Can hydrogen generation technology bridge the energy gap?
The industrial world is shifting, with recent projects suggesting that renewables will account for almost 70% of the world’s energy mix by 2040 (ING). One of the major challenges to reaching that goal is decarbonising the actual process of energy production. This is driven by an industrial and regulatory focus on the environment, sustainability, and generating cleaner energy.
Yet, this focus brings with it not only pressure, but also an opportunity. Where the infrastructure allows, changes can be made today, but the large-scale changes of the future require huge investment, new technologies, the right incentives, and commitment across the globe from a broad spectrum of parties.
Hydrogen deserves a seat at the table when it comes to tackling the challenges of today’s demand and generating cleaner energy and renewable power in the future.
Reducing emissions in energy production today
Grid-independent hydrogen generation can have an immediate impact for energy operators. As more large extraction and production companies start reporting on their emissions – and as more companies within the hydrocarbon industry set out ambitious emissions reduction targets – priorities have shifted. Reducing emissions associated with the extraction of hydrocarbons is now high on the industry’s agenda.
For some projects, this has proven to be a difficult task. It is not practical to connect offshore or remote infrastructure to the grid, and traditional renewable solutions can be too unreliable or expensive to be used as a stand-alone solution. This means that, at the moment, diesel generators are usually the primary power source for these projects.
This problem can be solved by transporting and storing high-energy-density methanol, to be converted to hydrogen via a low-cost containerised solution. When feeding a hydrogen fuel cell or hydrogen-combustion engine, this process can deliver net-zero energy production – and help drive net-zero operations.
Containerised solutions have an additional benefit over other renewable infrastructure: flexibility. Hydrogen generation capacity can be scaled based on demand or shifted to different areas at the end of a project’s lifespan.
A green energy future underpinned by hydrogen and technology
Decarbonisation is not only set to shift focus to renewables, but also to dramatically change energy demands. One of the more impactful of these shifts can be seen in logistics, with current plans targeting rapid Battery Electric Vehicle (BEV) adoption for both personal and commercial vehicles. Indeed, some long-term goals, such as President Biden’s proposed building of 500,000 new charging stations for BEVs, can simply not be delivered with current infrastructure.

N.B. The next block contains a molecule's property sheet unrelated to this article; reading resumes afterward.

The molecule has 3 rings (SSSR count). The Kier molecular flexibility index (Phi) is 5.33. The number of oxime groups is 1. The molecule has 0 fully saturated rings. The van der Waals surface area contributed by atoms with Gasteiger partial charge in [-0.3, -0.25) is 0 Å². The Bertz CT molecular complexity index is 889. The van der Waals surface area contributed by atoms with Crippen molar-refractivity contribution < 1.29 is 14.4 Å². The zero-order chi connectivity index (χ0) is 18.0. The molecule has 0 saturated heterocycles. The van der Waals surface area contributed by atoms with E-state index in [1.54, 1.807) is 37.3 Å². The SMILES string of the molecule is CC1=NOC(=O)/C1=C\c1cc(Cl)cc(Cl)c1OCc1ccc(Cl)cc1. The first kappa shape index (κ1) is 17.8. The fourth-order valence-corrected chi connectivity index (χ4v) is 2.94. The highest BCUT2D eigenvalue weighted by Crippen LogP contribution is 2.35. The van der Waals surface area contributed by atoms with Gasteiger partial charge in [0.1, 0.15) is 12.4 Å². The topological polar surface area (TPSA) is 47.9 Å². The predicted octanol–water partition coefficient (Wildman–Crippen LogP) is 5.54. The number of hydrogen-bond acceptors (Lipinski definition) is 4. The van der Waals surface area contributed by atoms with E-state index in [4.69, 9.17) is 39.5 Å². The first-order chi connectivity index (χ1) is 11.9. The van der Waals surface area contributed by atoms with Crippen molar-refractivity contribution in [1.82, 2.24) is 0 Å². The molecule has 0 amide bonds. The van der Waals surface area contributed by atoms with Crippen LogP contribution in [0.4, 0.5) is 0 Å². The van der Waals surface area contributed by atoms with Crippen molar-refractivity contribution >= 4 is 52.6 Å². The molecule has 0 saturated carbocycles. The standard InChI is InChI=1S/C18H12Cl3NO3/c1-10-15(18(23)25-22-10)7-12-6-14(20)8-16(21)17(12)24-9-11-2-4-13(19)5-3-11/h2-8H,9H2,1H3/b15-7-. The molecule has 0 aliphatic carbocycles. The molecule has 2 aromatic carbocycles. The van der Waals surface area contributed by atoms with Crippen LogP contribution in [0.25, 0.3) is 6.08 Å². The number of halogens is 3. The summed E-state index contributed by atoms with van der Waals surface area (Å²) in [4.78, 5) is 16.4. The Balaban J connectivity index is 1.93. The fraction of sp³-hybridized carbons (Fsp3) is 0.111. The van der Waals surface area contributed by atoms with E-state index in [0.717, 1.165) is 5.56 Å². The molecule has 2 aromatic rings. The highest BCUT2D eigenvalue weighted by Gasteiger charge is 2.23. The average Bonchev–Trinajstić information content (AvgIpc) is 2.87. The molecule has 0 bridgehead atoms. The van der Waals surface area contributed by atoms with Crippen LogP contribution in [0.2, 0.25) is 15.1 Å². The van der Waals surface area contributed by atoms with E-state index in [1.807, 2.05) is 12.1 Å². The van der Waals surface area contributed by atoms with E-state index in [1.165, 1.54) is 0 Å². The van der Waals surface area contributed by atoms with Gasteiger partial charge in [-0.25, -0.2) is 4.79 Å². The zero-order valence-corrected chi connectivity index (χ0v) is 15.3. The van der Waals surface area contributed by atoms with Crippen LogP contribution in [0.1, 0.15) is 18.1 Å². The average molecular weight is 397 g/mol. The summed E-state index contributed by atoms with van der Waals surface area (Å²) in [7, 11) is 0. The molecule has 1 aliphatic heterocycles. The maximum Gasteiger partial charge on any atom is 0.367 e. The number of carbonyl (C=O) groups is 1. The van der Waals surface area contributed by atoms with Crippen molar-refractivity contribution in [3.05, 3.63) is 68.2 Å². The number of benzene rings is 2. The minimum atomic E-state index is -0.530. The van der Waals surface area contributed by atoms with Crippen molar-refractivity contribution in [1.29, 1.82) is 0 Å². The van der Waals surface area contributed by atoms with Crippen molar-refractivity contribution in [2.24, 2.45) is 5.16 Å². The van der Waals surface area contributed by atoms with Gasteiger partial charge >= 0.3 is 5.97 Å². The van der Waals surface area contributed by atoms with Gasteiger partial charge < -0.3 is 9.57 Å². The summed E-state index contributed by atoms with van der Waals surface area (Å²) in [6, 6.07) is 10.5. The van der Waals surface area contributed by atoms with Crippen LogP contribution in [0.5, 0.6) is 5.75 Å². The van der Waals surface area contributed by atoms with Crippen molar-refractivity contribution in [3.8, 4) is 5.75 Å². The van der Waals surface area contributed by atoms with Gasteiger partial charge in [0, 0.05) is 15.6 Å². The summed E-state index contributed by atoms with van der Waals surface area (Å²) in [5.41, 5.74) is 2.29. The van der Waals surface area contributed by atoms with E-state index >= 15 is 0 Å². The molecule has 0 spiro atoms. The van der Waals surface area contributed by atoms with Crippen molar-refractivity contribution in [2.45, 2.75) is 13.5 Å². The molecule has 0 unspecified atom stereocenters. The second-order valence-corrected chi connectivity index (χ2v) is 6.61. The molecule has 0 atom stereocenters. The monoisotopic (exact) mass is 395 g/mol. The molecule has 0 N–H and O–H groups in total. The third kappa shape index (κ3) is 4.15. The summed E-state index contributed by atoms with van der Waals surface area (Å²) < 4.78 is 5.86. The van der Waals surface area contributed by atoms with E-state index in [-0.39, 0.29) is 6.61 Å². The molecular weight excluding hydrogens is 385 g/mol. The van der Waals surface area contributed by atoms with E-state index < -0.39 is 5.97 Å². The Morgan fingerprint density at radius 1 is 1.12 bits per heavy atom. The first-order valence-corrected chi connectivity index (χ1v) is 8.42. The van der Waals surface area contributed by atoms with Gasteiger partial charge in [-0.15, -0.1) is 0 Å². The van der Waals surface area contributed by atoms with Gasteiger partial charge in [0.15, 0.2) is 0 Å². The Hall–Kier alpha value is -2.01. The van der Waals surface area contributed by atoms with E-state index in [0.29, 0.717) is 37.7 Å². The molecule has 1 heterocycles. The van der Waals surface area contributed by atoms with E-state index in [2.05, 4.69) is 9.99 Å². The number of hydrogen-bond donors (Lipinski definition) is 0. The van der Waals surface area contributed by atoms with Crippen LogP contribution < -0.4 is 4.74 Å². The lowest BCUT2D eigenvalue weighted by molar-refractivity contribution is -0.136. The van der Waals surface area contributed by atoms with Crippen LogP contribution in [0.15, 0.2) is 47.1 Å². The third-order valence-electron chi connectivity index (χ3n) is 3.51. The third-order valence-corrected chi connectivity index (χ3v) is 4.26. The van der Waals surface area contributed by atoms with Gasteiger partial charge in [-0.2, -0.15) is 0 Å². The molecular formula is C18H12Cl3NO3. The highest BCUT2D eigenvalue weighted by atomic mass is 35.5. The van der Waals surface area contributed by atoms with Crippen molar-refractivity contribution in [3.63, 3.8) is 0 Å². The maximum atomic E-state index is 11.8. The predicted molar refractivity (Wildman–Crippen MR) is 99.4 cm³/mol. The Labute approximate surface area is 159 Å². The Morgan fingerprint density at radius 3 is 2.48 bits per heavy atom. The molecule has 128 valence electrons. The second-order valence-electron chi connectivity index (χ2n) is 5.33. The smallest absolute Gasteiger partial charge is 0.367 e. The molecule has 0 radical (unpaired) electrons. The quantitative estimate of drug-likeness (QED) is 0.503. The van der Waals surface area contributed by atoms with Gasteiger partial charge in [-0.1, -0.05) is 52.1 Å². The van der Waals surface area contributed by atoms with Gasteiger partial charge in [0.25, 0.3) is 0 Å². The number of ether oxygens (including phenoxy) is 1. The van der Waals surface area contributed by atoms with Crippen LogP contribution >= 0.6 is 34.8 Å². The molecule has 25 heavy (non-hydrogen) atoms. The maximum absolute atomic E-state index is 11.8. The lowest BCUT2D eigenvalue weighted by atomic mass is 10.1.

This is by no means the only way in which energy demand is set to change. However, it is emblematic of the future shift from energy generated by off-grid engines and generators to energy stored from the grid.
There is currently not enough green energy on earth to meet these demands. Of greater concern, even if there were, these demands would far exceed the capacity of current grid infrastructure – meaning that, even when enough energy is produced, it would not be possible to transfer that quantity of electricity from power plant to socket.
Off-grid hydrogen generation will play an important role in realising these plans, building new and flexible infrastructure that allows current systems to cope. By connecting hydrogen to fuel cells and hydrogen-combustion engines directly and efficiently, localised power generation can complement the grid – helping to power BEV charging stations without overloading the grid.
Methanol-based hydrogen: a practical energy solution
Methanol-based hydrogen generation has been a known chemical process for decades. However, Element 1’s pioneering purification technology has made this process a fast and commercially viable way for energy companies to reduce their emissions today – and to enable future zero-carbon economies.
Element 1 achieves this through a patented membrane module, which is roughly the size of a tissue box. This can currently produce 250kWh of hydrogen per day. Multiple membrane modules are combined to scale to even higher flow rates of purifier hydrogen. These purifiers have been tested up to 7,000 hours of operation time to date, without any indication of failure mechanisms at play.
Together, this means that full-service hydrogen-generation can fit into a moveable shipping container – and be expanded as and when required to meet demands.
In effect, this makes it a like-for-like replacement for current generators, and has the power to make tangible, scalable changes today.